EPL Employees Selected to Receive NIH Merit Awards
Congratulations to the recipients of the 2014 National Institutes of Health Cross Divisional Merit Awards for the development of the first web-based Nonneoplastic Lesion Atlas and for Operation Clean Sweep. The NIH Merit Award is the highest-level honor award that an Institute Director can give to employees and is presented to recognize scientific and administrative achievements that support and advance the NIEHS mission.
There were 15 individuals recognized for developing and deploying the first web-based Nonneoplastic Lesion Atlas including Dr. Amy Brix, Dr. Melvin Hamlin, Emily Singletary, and Dr. Tom Steinbach from EPL. These individuals are being recognized for successfully developing and publishing the NTP Nonneoplastic Lesion Atlas (NNLA) in 2014. The NNLA is the first of its kind and represents a global toxicology and pathology web-based resource which contains thousands of searchable high-quality images and guidelines for nonneoplastic lesions in experimental rodent models. The NNLA had over 40,000 page views from its launch in January, 2014, through the end of May, 2014, and it has quickly become the ”Gold Standard” for pathologists working with the NTP and throughout the field of toxicology and pathology. The NNLA can be found here.
Operation Clean Sweep was prompted by the Food and Drug Administration following the discovery of vials of smallpox virus in an NIH campus building in July. Operation Clean Sweep consisted of a top-to-bottom inventory of all NIH laboratories which began with all institutes and centers, followed by audits conducted by specialists in occupational safety and health. There were 22 members of the Clean Sweep Team recognized including Kylie Brockenfelt, Leslie Couch, Dr. Thomas Steinbach, and Mary Ellen Sutphin from EPL. Members of the Clean Sweep Team were recognized for having gone above and beyond their call of duty by assisting the NIEHS staff through the various stages of the clean sweep in which team members systematically inspected all the freezers, refrigerators, lab space, and storage areas throughout the facility to identify any biological or select agents that were “discovered” in the lab, to classify biological agents and to identify unwanted items. These unwanted items included numerous hazardous, unwanted or unused chemicals as well as dangerous and unlabeled items. Once the team identified unwanted items, they were inventoried, classified, added to the HSB database system, and properly disposed of. Not only did the team members help the NIEHS comply with the mandatory search of the facility, they also helped make NIEHS a safer environment to work.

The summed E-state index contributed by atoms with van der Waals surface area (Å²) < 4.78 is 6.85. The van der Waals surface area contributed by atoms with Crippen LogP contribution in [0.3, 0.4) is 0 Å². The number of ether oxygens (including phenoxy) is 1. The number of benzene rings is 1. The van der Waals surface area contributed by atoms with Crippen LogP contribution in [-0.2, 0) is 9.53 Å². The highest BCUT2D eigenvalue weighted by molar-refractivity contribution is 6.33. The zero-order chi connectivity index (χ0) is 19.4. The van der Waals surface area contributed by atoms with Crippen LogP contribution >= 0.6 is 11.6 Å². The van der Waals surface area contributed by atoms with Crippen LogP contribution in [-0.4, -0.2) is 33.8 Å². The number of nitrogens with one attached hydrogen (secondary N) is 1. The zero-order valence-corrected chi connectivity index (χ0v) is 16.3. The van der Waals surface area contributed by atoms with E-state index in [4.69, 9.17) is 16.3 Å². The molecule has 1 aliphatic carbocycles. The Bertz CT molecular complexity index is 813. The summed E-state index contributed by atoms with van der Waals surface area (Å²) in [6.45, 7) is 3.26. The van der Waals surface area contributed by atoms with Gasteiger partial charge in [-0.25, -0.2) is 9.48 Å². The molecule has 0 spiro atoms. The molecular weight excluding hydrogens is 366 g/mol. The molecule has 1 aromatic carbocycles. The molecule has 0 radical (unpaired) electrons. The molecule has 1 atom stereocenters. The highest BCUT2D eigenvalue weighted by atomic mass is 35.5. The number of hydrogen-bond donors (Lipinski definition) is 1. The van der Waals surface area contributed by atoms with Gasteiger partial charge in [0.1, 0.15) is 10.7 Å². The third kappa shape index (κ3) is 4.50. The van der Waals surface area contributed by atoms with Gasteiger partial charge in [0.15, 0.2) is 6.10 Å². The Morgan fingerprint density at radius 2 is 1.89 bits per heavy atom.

An awards ceremony for the recipients was held on December 12, 2014 on the NIEHS Campus in Research Triangle Park, NC.